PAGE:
CM . . .
. Volume IX Number 1 . . . . September 6, 2002
When My Father's Camera was awarded the George Foster Peabody Award in 2002, it was called an "innovative" film "which blends home movies with original production to explore the role of personal filmmaking in cinematic history." This entertaining documentary demonstrates that home movies capture more than a family album on film. Director Karen Shopsowitz illustrates how the footage she includes from her father's, amateur filmmaker Israel Shopsowitz, home movies reveals the world as seen "through his eyes." For her, there is a connection between the concept of viewing the world through the camera to the capturing of a different context of history as recorded through the eyes of amateur filmmakers.
In My Father's Camera, Shopsowitz explains how amateur moving pictures engage the audience in a different way than do professional films or still photographs. She shows the creativity and potential of this medium. The footage is not just a record of people and events, but a record of what is important to the film maker. As Shopsowitz explains, often the intent of the film maker is unknown, but inadvertently he or she captures historical moments that are rarely found in professional films of the same period. Footage of a parade that includes a procession of Klu Klux Klan members or billboards and ads for the Dionne Quintuplet exhibit can show less favourable moments of the last century. Amateur filmmakers also record another perspective of our history through filming the "other" faces of Canadian and American immigrant families through their home movies.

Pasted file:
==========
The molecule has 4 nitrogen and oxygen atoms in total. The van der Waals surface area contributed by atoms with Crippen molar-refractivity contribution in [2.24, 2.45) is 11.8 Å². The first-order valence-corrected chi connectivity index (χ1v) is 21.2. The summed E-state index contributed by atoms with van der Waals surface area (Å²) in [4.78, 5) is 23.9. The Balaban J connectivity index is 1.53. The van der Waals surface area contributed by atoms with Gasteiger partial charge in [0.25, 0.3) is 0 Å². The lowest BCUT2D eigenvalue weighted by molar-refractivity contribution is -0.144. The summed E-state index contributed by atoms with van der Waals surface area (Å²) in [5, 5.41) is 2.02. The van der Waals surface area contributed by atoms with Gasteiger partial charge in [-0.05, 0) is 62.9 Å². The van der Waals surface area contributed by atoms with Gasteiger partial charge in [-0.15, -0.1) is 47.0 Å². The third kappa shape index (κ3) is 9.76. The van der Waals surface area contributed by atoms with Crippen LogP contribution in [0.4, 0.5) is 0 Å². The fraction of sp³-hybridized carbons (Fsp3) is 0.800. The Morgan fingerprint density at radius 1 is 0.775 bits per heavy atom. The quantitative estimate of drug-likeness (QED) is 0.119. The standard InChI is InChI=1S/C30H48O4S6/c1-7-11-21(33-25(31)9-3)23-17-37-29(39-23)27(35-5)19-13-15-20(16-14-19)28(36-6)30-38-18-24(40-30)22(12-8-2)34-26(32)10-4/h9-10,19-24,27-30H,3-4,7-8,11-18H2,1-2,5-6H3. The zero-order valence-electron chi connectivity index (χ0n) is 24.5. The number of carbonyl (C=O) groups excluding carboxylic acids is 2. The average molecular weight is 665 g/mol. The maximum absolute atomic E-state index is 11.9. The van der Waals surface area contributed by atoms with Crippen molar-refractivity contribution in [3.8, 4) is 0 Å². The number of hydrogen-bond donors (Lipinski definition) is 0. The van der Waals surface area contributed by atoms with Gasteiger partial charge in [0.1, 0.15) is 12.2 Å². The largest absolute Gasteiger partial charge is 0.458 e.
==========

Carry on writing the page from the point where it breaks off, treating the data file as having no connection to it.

My Father's Camera shows the high level of interest in amateur film. Interviews with archivists and filmmakers reveal the potential of home movies to provide viewers with a world view of historical moments from daily events. From black and white silent films to colour movies, the audience begins to understand the value of images and now, for, as the director states, "images made by anyone matter."
This documentary can inspire amateur filmmakers and home movie buffs. It will provide people of all ages interested in the study of film and its history food for thought. It is a definite statement by Karen Shopsowitz about the cultural value of home movies.
Janice Foster is a teacher-librarian and enrichment facilitator at Oakenwald School in Winnipeg, MB.
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